Track mode in the 2016 Ford Focus RS, which was selected for my track sessions, reduces traction control intervention (it can also be turned off completely), sharpens throttle response, makes steering more responsive, firms up suspension damping, livens up the exhaust note (and introduces burbling and popping on throttle lift), and adjusts the AWD system for optimal front to rear torque delivery (up to a maximum of 70% to the rear). To assist cornering, the RS is equipped with torque vectoring, which uses the brakes at the front axle and two clutch packs in the rear axle to transfer torque to the outside wheels.
The system proves seamless at the track, and nearly eliminates understeer. About the only way to get the RS to push is to induce it by trail-braking exceptionally deep into a corner. Otherwise, the car steers exactly where you point it, with a quick turn-in and a faultless adherence to a chosen line. To correct for any understeer the trick is to counter-intuitively apply the throttle, thus allowing the torque vectoring to do its job.
The engine pulls hard enough in second and third gears to sink me deep into the leather Recaros until it redlines, and the gearbox has short, precise throws. And I tip my hat to Ford for equipping the RS with proper racetrack brakes; its big Brembos maintain brake feel and power throughout lapping sessions. Ford rates the brakes for “30 minutes,” which means they can handle 30 fade-free minutes of lapping.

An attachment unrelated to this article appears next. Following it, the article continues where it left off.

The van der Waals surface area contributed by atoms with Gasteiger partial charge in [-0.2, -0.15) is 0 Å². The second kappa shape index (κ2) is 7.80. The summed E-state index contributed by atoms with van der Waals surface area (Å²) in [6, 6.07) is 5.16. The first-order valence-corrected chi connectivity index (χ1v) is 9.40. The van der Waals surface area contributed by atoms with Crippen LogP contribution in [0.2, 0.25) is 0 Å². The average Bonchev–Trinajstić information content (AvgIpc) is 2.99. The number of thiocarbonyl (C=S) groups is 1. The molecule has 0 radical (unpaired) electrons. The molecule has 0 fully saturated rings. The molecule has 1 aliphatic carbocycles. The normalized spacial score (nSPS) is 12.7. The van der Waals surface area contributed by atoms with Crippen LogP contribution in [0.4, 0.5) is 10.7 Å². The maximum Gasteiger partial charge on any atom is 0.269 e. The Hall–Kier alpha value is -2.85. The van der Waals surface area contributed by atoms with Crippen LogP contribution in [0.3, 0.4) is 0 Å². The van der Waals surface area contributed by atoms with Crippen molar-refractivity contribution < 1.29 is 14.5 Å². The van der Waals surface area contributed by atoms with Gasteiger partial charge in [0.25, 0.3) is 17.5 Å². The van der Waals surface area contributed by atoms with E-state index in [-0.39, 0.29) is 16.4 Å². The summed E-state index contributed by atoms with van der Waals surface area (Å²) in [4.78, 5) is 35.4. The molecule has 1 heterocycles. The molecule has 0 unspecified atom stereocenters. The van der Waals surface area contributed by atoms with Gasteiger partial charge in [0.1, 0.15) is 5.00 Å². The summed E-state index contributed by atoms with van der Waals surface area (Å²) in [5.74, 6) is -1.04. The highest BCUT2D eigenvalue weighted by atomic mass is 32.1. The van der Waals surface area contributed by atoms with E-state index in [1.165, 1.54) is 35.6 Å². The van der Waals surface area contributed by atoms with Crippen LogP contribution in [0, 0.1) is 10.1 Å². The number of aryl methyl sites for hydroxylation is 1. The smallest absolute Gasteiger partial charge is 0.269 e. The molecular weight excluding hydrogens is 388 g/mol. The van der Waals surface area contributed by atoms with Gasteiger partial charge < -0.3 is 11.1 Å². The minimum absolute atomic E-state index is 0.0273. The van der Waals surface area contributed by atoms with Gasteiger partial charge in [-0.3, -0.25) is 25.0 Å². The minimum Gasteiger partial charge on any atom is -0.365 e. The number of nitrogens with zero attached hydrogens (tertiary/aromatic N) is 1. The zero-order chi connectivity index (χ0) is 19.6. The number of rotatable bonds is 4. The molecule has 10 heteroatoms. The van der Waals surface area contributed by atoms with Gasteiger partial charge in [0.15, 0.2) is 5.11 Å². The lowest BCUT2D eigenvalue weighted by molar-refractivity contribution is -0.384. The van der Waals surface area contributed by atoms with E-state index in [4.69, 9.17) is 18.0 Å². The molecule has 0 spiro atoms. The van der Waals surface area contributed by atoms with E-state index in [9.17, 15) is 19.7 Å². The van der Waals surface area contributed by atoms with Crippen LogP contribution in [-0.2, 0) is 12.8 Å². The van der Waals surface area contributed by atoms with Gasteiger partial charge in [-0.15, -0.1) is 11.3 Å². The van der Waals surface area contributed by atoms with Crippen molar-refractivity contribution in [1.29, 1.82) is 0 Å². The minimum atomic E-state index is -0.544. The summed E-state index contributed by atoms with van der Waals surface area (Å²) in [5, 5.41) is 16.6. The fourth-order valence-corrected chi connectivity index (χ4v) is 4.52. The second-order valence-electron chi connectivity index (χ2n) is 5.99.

High Thrills Drifter
It’s after the lapping sessions that I’m directed to a skidpad to hone my drifting skills. Drift mode backs the traction control way down and adjusts the AWD to allow steady, controlled slides. It takes about one lap to get into a steady drift, though it is an AWD drift, in which the front wheels are mostly centred as the car skids sideways. I circled the skidpad several times in a tire-smoking slide, which caused me to ponder if tire manufacturers everywhere have Focus RS posters hanging on their boardroom walls…
Affordable hooning partner
A later -- and more civilised -- drive on public roads reveals that for all of its hooning potential, the 2016 Focus RS is a remarkably composed street car. In Normal mode the engine purrs along quietly, and the suspension (although still quite firm) is compliant enough to handle the daily commute without shattering your teeth.
At $46,969 the Focus RS costs $16,000 more than the Focus ST. However, aside from the added performance and all-wheel drive, in Canada the RS comes with heated leather Recaro seats, an 8” touchscreen with navigation and SYNC3, dual-zone climate control, as well as a number of other features for which our American neighbours must pay extra. Also standard are the lightweight, 19” forged aluminum wheels and track-ready Michelin Pilot Sport Cup2 tires, which cost RS buyers south of the border an additional $1,990 USD.
Ford Canada even includes a set of winter tires at no extra cost.
After spending a day in the hooligan’s seat of the 2016 Focus RS, I can confidently say that this is the hottest hatch money can buy today.